This next pot is likewise striking in it's form - crisp ridges where it has been handthrown. It is very heavy like a kind of stoneware. The glaze is a fantastic green with smokey patches; i'm not that familiar with studio pottery techniques but i think it may be something like Raku pottery? Again, if you are a person that knows, do get in touch. There is not makers mark, but i looks oriental in style to me and I have no idea of its age.
This jolly vase is a glossy example of continental art pottery from the early part of the 20th century. The applied marigold design is wonderful against the mottled blue background and reminds me of the motifs of William Morris and from even earlier, Elizabethan tapestries.
A handthrown, cylindrical vase with painted leaf/wheat pattern. The style is rough and ready, with no attempt to smooth out the ribbed texture. It is signed underneath with the monogram GC or CG and dated for 1958. My initial thoughts were that the grass type pattern reminded me of Glyn Colledge 's work for Denby, but i'm not a Denby collector so have no idea if this could actually be by him. My hunch is probably not as the work i have seen by him, tends to be more polished.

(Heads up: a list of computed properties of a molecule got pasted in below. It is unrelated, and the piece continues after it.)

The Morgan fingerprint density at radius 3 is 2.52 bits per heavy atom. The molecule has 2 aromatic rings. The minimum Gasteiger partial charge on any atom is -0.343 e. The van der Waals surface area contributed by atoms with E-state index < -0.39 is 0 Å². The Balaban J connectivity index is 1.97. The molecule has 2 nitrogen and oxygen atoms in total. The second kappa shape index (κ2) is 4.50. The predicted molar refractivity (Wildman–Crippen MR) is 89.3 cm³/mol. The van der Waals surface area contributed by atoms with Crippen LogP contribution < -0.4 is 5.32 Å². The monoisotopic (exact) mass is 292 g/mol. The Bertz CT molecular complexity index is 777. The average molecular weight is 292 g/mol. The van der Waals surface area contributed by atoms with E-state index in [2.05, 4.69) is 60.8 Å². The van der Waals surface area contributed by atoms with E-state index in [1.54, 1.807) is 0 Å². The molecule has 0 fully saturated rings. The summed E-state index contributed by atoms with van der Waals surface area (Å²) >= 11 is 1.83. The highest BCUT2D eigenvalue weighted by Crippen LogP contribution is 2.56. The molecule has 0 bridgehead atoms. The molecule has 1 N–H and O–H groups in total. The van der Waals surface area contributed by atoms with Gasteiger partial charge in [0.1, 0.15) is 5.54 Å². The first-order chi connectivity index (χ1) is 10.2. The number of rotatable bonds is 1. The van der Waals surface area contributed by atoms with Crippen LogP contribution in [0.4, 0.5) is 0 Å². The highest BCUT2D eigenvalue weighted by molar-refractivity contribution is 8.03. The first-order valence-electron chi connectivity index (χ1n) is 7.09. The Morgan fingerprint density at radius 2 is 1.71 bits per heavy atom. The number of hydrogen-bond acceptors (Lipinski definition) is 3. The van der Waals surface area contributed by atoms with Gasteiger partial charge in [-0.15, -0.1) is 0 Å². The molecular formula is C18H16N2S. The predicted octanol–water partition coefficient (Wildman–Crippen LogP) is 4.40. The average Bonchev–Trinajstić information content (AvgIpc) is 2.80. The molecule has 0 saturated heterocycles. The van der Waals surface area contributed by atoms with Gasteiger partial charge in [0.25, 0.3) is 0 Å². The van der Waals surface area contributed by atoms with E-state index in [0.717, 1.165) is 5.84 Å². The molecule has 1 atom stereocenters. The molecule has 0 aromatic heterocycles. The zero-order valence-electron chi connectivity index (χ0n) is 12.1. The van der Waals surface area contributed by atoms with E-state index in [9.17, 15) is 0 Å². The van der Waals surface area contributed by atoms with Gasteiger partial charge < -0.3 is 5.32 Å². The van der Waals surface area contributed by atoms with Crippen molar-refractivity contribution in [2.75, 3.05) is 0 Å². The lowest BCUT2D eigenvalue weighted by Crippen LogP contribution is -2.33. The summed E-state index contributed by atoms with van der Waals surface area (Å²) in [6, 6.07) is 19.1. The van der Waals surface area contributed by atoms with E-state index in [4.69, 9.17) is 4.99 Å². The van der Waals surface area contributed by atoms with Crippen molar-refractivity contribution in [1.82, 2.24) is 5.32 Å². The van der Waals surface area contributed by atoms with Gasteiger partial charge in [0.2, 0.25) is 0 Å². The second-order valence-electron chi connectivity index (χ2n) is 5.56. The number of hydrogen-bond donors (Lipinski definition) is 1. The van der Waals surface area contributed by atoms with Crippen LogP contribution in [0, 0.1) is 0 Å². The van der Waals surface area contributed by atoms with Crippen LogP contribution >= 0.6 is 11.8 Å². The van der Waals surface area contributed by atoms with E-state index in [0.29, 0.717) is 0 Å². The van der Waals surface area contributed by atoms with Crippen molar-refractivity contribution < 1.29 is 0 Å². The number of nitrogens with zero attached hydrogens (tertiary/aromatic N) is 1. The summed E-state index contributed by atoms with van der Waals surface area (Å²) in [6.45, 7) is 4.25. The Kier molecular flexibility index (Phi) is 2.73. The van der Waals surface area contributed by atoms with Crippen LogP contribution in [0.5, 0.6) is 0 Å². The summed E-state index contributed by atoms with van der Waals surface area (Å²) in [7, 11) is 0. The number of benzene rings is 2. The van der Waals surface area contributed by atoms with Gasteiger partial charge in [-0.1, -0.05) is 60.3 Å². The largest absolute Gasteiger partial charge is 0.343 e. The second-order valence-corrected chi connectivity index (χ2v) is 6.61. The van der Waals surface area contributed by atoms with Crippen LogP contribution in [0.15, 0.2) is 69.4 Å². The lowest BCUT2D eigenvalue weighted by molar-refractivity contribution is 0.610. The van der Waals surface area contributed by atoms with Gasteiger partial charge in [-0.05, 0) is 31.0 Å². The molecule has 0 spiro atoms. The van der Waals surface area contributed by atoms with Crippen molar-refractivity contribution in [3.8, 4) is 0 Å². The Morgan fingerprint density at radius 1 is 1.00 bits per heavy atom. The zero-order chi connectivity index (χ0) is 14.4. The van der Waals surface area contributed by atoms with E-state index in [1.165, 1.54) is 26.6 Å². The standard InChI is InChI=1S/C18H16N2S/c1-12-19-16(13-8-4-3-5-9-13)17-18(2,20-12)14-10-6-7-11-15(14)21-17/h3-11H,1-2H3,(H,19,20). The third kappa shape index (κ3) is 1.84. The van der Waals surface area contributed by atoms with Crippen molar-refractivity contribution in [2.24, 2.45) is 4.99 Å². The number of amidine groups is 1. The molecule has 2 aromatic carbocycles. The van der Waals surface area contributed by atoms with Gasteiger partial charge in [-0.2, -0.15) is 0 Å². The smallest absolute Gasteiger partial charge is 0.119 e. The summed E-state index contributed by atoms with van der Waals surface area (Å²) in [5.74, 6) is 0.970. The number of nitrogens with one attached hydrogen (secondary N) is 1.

Along the same lines as the rough and ready vase above, this bowl was purchased from a Portsmouth artist, Gillian Walsh. She studied art&design at Portsmouth University (graduating around 2000) and whilst there experimented with smoked fired pottery. This bowl uses the smoke firing technique to highlight areas of impressed texture made by imbedding Walnuts, pistachios and other various nuts into the clay. The husks burn away to reveal the amazing indentations.
The character jug on the left comes from the Sidmouth pottery and shows the face of a pirate with a most amazing moustache. The small Toby jug on the right is commonly referred to as the snuff taker.
This quirky litte goose caught my eye in a charity shop for 50p. The naive design and striped back reminded me of the animals created by David Sharpe from the Rye potteries.
Although I know very little about studio pottery, I do know what I like, and this includes some West German pottery known as "Fat Lava" because of the lava type glazes. This piece, model number 523, by Scheurich was found in a local charity shop. I love the shape and graphic horizontal lines.
Finally, this plate (one of a pair) was at the bottom of a mixed lot of pottery bought at a local auction. Both plates have cracks and a few nibbles at the edges, but that just adds to their charm for me. They are handpainted and I think they're Chinese, possibly Kangxi in period? Again, if what I've just written should be accompanied by a large "DOH!", do let me know - my knowledge of oriental ceramics is so lacking (in my defence, the subject is SO vast!) that I would love someone to point me in the right direction.